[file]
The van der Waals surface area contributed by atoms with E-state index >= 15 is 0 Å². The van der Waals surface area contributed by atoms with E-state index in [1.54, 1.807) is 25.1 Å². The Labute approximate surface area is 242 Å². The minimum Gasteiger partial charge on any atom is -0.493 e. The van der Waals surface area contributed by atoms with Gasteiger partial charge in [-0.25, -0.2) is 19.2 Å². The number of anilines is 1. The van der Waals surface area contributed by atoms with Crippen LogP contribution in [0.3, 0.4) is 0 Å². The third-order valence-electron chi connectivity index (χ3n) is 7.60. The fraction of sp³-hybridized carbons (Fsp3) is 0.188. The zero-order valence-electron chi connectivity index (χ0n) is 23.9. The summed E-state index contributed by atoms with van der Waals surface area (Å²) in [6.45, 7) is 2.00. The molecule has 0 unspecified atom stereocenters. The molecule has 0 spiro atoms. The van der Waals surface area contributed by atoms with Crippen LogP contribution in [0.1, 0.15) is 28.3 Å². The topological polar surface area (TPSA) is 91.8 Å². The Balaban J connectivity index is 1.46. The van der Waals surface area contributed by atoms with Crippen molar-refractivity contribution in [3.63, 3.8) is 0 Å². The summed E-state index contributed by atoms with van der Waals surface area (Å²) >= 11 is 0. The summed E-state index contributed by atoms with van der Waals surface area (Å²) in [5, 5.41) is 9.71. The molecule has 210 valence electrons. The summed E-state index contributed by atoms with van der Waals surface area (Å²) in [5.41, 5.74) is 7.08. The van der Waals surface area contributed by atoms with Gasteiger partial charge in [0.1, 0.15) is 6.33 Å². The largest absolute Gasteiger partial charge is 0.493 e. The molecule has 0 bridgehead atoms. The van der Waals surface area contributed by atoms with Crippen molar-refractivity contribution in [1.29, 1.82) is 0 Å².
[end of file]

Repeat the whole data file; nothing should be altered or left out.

The van der Waals surface area contributed by atoms with E-state index >= 15 is 0 Å². The van der Waals surface area contributed by atoms with E-state index in [1.54, 1.807) is 25.1 Å². The Labute approximate surface area is 242 Å². The minimum Gasteiger partial charge on any atom is -0.493 e. The van der Waals surface area contributed by atoms with Gasteiger partial charge in [-0.25, -0.2) is 19.2 Å². The number of anilines is 1. The van der Waals surface area contributed by atoms with Crippen LogP contribution in [0.3, 0.4) is 0 Å². The third-order valence-electron chi connectivity index (χ3n) is 7.60. The fraction of sp³-hybridized carbons (Fsp3) is 0.188. The zero-order valence-electron chi connectivity index (χ0n) is 23.9. The summed E-state index contributed by atoms with van der Waals surface area (Å²) in [6.45, 7) is 2.00. The molecule has 0 unspecified atom stereocenters. The molecule has 0 spiro atoms. The van der Waals surface area contributed by atoms with Crippen LogP contribution in [0.1, 0.15) is 28.3 Å². The topological polar surface area (TPSA) is 91.8 Å². The Balaban J connectivity index is 1.46. The van der Waals surface area contributed by atoms with Crippen molar-refractivity contribution in [3.63, 3.8) is 0 Å². The summed E-state index contributed by atoms with van der Waals surface area (Å²) >= 11 is 0. The summed E-state index contributed by atoms with van der Waals surface area (Å²) in [5, 5.41) is 9.71. The molecule has 210 valence electrons. The summed E-state index contributed by atoms with van der Waals surface area (Å²) in [5.41, 5.74) is 7.08. The van der Waals surface area contributed by atoms with Gasteiger partial charge in [0.1, 0.15) is 6.33 Å². The largest absolute Gasteiger partial charge is 0.493 e. The molecule has 0 bridgehead atoms. The van der Waals surface area contributed by atoms with Crippen molar-refractivity contribution in [1.29, 1.82) is 0 Å².